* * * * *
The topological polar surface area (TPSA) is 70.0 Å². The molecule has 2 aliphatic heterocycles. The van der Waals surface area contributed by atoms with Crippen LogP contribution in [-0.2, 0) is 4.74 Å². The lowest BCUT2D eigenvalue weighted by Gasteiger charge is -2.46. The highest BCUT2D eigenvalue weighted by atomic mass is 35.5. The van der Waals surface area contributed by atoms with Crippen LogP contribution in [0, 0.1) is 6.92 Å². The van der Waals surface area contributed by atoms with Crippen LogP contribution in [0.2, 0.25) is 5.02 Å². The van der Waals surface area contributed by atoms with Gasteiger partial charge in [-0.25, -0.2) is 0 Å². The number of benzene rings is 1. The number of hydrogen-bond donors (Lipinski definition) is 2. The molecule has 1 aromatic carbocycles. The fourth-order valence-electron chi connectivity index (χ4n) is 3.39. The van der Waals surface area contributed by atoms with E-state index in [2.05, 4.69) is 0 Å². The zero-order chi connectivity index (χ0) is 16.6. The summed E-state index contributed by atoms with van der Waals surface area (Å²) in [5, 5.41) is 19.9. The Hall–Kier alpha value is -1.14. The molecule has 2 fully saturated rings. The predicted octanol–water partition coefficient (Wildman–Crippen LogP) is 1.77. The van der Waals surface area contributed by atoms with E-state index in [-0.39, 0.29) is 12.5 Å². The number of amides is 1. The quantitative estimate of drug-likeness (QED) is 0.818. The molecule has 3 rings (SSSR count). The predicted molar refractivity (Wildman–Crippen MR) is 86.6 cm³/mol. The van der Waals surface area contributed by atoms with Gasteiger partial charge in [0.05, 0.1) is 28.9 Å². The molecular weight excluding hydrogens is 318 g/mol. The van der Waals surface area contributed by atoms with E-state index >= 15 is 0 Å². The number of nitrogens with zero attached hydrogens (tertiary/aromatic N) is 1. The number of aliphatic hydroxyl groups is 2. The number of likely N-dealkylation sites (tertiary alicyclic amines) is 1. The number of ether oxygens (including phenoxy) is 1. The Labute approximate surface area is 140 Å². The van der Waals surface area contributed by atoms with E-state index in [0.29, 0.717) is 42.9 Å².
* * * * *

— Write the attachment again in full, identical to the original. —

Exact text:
The topological polar surface area (TPSA) is 70.0 Å². The molecule has 2 aliphatic heterocycles. The van der Waals surface area contributed by atoms with Crippen LogP contribution in [-0.2, 0) is 4.74 Å². The lowest BCUT2D eigenvalue weighted by Gasteiger charge is -2.46. The highest BCUT2D eigenvalue weighted by atomic mass is 35.5. The van der Waals surface area contributed by atoms with Crippen LogP contribution in [0, 0.1) is 6.92 Å². The van der Waals surface area contributed by atoms with Crippen LogP contribution in [0.2, 0.25) is 5.02 Å². The van der Waals surface area contributed by atoms with Gasteiger partial charge in [-0.25, -0.2) is 0 Å². The number of benzene rings is 1. The number of hydrogen-bond donors (Lipinski definition) is 2. The molecule has 1 aromatic carbocycles. The fourth-order valence-electron chi connectivity index (χ4n) is 3.39. The van der Waals surface area contributed by atoms with E-state index in [2.05, 4.69) is 0 Å². The zero-order chi connectivity index (χ0) is 16.6. The summed E-state index contributed by atoms with van der Waals surface area (Å²) in [5, 5.41) is 19.9. The Hall–Kier alpha value is -1.14. The molecule has 2 fully saturated rings. The predicted octanol–water partition coefficient (Wildman–Crippen LogP) is 1.77. The van der Waals surface area contributed by atoms with E-state index in [-0.39, 0.29) is 12.5 Å². The number of amides is 1. The quantitative estimate of drug-likeness (QED) is 0.818. The molecule has 3 rings (SSSR count). The predicted molar refractivity (Wildman–Crippen MR) is 86.6 cm³/mol. The van der Waals surface area contributed by atoms with Gasteiger partial charge in [0.05, 0.1) is 28.9 Å². The molecular weight excluding hydrogens is 318 g/mol. The van der Waals surface area contributed by atoms with E-state index >= 15 is 0 Å². The number of nitrogens with zero attached hydrogens (tertiary/aromatic N) is 1. The number of aliphatic hydroxyl groups is 2. The number of likely N-dealkylation sites (tertiary alicyclic amines) is 1. The number of ether oxygens (including phenoxy) is 1. The Labute approximate surface area is 140 Å². The van der Waals surface area contributed by atoms with E-state index in [0.29, 0.717) is 42.9 Å².